Seven-time Grand Slam champion Venus Williams crashed out of the first round of the China Open to Chinese wildcard Peng Shuai on Monday.
World number one Angelique Kerber, meanwhile, continued her stellar season by beating qualifier Katerina Siniakova in two sets in her opening match in Beijing.
After a close first set, the former US Open semi-finalist Peng allowed the American veteran just one game point in the second to win 7-5, 6-1.
"In the first set I was really trying to fight because I think she got three set points," said Peng after the match.
"I think in the second set it's really important when I got the first three points. It gave me more motivation."
Peng, 30, came of age at the same time as China's first -- and only -- Grand Slam singles champion Li Na.
She reached a career high of 17 in 2011, the same year Li won her first Slam at Roland Garros and rose to world number five, taking with her the popularity of tennis in China.
But Peng's career has since been blighted by injury, which forced her to miss much of 2015 and pushed her to the brink of retirement.
"After the surgery, no one could guarantee I could come back to the court," Peng said.
"I'd like to take time to see if I can go further (in tennis)."
- 'Positive on court' -
Czech Siniakova, 20, played an impressive net game against top seed Kerber but was unable to take control of the match, handing the German a 6-4, 6-4 win.
"She played really well, especially in the first set. I was trying to be patient and waiting for my shots and for my chances," said Kerber after the match.
The German won her second Grand Slam title of the year -- and her career -- at the US Open last month in the same week that also saw her rise to number one, dethroning long-reigning Serena Williams.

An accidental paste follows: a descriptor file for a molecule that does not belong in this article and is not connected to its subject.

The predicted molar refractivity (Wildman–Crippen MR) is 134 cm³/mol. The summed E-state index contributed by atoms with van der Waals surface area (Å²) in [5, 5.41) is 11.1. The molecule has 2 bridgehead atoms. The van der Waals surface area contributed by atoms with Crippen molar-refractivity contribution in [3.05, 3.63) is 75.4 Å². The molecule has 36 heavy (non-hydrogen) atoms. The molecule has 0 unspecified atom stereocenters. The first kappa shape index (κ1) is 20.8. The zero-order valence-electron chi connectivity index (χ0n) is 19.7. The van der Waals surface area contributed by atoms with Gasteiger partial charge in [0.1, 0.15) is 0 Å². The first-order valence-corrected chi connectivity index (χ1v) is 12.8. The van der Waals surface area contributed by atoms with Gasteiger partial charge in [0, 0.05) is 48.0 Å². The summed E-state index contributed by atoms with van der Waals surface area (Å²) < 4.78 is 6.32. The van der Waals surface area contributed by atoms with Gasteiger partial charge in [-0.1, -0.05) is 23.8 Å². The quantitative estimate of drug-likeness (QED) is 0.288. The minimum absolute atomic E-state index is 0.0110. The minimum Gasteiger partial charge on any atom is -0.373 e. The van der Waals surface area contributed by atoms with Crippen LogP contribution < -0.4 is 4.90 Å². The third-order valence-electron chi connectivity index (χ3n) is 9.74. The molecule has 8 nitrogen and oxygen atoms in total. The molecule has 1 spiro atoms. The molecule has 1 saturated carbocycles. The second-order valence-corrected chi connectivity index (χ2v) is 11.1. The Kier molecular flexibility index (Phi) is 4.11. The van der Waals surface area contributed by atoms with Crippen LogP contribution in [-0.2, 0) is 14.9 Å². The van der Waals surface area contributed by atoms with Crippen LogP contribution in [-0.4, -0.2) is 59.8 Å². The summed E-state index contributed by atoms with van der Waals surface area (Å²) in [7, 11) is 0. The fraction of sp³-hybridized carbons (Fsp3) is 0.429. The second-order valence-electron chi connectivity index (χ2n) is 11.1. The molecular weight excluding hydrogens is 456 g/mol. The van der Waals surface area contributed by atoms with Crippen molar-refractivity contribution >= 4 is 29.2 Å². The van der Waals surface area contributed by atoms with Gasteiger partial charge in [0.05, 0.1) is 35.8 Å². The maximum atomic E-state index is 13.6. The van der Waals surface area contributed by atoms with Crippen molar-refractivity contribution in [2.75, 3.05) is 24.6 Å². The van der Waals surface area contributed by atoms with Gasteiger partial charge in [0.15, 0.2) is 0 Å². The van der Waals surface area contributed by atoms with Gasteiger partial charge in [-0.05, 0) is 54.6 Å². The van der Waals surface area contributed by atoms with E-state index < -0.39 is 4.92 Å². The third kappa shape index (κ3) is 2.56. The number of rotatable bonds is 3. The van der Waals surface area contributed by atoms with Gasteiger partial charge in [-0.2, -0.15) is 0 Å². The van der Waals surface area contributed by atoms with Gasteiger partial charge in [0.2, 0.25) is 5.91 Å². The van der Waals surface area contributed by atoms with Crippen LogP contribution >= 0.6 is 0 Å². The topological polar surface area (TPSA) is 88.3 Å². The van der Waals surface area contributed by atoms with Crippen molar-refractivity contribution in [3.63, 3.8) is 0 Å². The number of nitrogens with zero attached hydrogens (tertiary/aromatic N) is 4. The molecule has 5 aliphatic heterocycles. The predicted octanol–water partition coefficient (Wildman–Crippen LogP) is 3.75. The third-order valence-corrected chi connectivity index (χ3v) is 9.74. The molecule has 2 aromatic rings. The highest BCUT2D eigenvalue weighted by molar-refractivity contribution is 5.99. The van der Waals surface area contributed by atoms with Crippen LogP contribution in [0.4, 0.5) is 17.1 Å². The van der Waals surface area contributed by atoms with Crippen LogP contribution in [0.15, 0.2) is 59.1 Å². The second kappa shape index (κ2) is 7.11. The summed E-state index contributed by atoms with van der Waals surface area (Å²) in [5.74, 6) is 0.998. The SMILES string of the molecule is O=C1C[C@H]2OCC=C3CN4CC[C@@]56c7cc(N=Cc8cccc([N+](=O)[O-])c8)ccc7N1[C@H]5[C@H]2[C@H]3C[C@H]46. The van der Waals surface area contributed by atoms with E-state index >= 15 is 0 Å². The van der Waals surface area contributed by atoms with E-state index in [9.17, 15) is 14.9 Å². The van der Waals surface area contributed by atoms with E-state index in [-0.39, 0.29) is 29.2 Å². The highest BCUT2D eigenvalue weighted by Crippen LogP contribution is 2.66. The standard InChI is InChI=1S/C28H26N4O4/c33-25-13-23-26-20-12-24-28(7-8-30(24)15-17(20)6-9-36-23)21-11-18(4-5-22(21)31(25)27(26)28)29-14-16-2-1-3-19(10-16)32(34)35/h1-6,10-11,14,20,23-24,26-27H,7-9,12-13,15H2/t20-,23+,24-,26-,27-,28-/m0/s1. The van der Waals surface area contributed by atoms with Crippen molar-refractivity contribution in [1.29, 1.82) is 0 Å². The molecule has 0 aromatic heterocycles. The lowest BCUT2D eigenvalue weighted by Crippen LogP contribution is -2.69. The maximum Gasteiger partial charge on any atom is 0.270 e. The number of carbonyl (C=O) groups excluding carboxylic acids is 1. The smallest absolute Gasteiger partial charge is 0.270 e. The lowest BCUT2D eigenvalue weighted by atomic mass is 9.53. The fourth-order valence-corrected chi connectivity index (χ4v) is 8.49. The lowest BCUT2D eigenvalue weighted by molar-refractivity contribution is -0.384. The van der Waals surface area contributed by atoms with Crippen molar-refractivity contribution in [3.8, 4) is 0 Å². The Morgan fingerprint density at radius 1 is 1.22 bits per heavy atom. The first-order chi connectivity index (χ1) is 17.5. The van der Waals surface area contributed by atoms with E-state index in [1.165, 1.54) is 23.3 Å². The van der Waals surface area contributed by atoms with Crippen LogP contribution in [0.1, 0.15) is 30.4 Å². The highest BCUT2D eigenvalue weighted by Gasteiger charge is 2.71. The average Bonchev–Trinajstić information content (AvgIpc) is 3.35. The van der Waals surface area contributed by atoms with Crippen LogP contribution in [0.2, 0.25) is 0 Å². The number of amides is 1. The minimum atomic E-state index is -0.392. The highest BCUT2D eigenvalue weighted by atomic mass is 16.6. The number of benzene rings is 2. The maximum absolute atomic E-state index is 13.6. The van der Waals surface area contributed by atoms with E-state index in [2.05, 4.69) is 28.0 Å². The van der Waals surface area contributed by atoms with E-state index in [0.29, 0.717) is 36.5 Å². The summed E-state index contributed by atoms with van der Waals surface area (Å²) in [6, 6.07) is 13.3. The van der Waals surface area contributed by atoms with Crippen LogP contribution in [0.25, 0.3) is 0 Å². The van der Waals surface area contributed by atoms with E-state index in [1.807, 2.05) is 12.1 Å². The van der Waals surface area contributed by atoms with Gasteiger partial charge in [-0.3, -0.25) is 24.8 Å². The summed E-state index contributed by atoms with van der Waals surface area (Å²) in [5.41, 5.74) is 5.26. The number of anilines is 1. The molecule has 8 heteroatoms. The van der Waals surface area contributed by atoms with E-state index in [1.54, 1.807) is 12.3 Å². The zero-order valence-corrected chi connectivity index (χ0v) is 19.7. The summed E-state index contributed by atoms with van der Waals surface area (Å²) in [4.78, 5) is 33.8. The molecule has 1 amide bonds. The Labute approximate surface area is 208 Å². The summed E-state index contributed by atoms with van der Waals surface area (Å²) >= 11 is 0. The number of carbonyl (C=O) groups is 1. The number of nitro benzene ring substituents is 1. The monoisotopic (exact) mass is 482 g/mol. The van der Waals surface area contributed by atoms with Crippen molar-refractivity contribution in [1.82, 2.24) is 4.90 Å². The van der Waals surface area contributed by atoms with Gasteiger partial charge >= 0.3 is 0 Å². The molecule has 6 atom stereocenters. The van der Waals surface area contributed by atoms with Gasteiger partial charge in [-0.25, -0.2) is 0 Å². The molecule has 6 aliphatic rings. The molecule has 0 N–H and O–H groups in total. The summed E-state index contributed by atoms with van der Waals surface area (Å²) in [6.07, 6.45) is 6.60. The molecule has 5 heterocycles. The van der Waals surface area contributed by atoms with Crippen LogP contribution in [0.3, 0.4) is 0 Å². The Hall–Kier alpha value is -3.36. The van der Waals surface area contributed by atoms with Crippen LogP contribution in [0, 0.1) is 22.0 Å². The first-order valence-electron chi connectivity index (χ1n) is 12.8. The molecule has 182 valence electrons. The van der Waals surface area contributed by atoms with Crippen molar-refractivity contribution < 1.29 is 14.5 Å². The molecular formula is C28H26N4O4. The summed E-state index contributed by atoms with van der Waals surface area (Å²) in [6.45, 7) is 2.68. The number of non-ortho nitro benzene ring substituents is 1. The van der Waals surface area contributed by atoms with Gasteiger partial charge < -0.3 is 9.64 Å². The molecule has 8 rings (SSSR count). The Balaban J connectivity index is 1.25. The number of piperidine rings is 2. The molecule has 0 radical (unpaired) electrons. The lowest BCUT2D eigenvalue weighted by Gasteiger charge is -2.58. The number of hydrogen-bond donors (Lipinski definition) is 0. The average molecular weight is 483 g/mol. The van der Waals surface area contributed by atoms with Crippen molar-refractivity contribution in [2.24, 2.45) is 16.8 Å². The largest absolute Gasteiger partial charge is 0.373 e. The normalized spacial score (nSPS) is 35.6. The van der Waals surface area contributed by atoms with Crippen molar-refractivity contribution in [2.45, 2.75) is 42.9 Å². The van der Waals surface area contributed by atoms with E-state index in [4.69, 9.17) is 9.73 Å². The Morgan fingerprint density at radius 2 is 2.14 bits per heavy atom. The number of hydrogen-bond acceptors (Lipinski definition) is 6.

Kerber, 28, started the year ranked 10th but reached her first ever Grand Slam final at the Australian Open in January -- and scooped the crown.
Her strong run continued as she reached the final of Wimbledon and bagged an Olympic silver medal in Rio.
Kerber credits changing her on-court demeanour -- which once earned her the nickname "Dun Curr-ber" based on the internet meme for "don't care" -- for her late career renaissance.
"I think it came from a lot of experience... really focusing and trying to (be) more positive on court than negative," Kerber told reporters in Beijing.
"I think this is also one of the keys why I'm playing so good and so consistent, because it's really important to have your mind on the court."
Meanwhile, defending champion Garbine Muguruza booked her spot in the final 16, downing 21-year-old Yulia Putintseva in her second-round match.
The Spaniard has her eyes on making her second consecutive WTA Final -- the elite eight-player season finale -- and needs to reach the final in Beijing to guarantee her qualification this week.
On the men's side, David Ferrer and fellow Spaniard Roberto Bautista Agut both prevailed in their tougher-than-expected first-round matches.
Lucas Pouille ousted wildcard Lu Yen-Hsun of Taiwan in two sets -- and less than 50 minutes -- to take him a step closer to a rematch with Rafael Nadal.
The pair could meet in the quarter finals, potentially allowing Nadal to exact revenge over the Frenchman, who beat the two-time US Open champion in a fifth set tie-break at Flushing Meadows.
(For more sports news and updates, follow Ahram Online Sports on Twitter at @AO_Sports and on Facebook at AhramOnlineSports.)